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Monday, 29 October, 2001, 11:19 GMT
Caffeine 'can ease headaches'
Filter coffee contains the highest dose of caffeine
A cup of tea or coffee might be able to tackle certain types of headache, say researchers.

The caffeine it contains could help a higher number of people gain complete relief from "tension headaches".

Caffeine is already routinely added to many painkilling medications, including some which can be bought over the counter at chemists, and the latest research confirms that it has therapeutic value against conventional headache symptoms.

But researchers at the Diamond Headache Clinic in Chicago also found that giving caffeine in isolation appeared to be as useful as giving standard pain relief.

How much caffeine? (per cup)
Filter coffee - 80-115 mg
Instant coffee - 65 mg
Black tea - 40-60 mg
Cocoa - 4 mg
Can of cola - 35-60 mg
In all, 58% of headache sufferers said that taking caffeine capsules was completely successful, the same proportion as in those taking ibruprofen only - and many said they felt better more swiftly.

Tension headaches involve constant, dull pain, although not generally as excrutiating as a migraine.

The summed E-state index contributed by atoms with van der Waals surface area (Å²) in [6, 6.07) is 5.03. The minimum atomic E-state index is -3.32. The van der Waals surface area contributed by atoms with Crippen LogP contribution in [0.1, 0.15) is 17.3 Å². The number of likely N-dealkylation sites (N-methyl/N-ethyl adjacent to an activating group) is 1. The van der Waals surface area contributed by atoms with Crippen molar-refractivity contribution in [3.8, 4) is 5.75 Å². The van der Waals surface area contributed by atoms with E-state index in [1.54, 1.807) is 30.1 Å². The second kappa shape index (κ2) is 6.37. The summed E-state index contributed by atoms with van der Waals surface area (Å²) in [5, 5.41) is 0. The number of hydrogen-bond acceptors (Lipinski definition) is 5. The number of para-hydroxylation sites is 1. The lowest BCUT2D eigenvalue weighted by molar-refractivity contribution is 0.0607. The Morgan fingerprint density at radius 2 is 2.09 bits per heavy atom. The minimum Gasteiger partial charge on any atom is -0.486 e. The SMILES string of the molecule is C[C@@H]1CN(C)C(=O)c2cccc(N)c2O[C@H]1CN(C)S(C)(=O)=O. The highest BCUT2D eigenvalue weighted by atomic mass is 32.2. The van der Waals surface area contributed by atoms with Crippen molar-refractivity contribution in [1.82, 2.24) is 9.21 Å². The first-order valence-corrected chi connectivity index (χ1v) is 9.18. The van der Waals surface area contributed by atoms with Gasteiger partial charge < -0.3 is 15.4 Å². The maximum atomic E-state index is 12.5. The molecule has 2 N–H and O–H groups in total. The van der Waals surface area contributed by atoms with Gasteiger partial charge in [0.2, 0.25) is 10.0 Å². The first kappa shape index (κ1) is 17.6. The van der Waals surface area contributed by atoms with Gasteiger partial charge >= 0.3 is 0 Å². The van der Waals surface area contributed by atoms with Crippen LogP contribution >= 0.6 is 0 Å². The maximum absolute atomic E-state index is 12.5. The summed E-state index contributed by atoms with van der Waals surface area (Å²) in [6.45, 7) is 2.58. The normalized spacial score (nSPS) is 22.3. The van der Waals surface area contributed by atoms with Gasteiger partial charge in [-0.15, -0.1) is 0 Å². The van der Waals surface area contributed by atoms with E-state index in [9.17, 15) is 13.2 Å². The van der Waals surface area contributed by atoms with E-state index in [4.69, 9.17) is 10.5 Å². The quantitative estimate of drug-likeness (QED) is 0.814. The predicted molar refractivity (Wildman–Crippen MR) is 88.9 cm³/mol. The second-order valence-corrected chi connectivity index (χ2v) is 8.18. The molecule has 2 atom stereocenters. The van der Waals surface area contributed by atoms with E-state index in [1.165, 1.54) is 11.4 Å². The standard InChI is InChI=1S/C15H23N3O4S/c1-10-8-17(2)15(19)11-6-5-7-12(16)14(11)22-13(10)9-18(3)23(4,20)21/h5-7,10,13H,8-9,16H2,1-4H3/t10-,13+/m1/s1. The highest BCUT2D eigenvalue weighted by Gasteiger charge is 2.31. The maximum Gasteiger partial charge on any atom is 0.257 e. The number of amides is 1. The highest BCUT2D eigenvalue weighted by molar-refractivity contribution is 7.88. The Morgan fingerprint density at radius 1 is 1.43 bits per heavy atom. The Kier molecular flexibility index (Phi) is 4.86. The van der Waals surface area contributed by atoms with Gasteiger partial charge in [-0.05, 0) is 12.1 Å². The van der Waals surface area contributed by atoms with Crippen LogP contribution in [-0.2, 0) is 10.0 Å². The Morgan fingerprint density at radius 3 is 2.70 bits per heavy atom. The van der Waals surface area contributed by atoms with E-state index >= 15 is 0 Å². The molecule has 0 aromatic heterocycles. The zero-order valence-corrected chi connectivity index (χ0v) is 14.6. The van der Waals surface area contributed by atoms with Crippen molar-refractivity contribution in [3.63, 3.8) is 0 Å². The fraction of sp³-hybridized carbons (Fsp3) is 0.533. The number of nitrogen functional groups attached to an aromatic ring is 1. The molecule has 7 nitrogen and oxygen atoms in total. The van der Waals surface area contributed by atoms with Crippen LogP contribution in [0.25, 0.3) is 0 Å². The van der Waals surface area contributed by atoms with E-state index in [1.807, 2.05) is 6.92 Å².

Just as good

Pain is often accompanied by muscle tightness in the shoulders and neck - and can last for days.

The Diamond team found that when caffeine was added to standard painkillers, 70% of patients reported complete relief, as opposed to 58%.

On average, Britons are still said to consume 3.5 cups of tea a day.

Some studies have suggested that other chemicals in the drink may have health benefits.

However, the overall health benefits of caffeine are less clear-cut.

Some studies have linked high caffeine consumption with an increased number of headaches.

Caffeine can cause, in higher doses, a temporary rise in blood pressure, and some doctors suggest that people with heart rhythm problems should avoid it.

See also:

18 May 01 | Health
Coffee 'basis of new medicines'
25 Nov 99 | Health
Caffeine blamed for miscarriages
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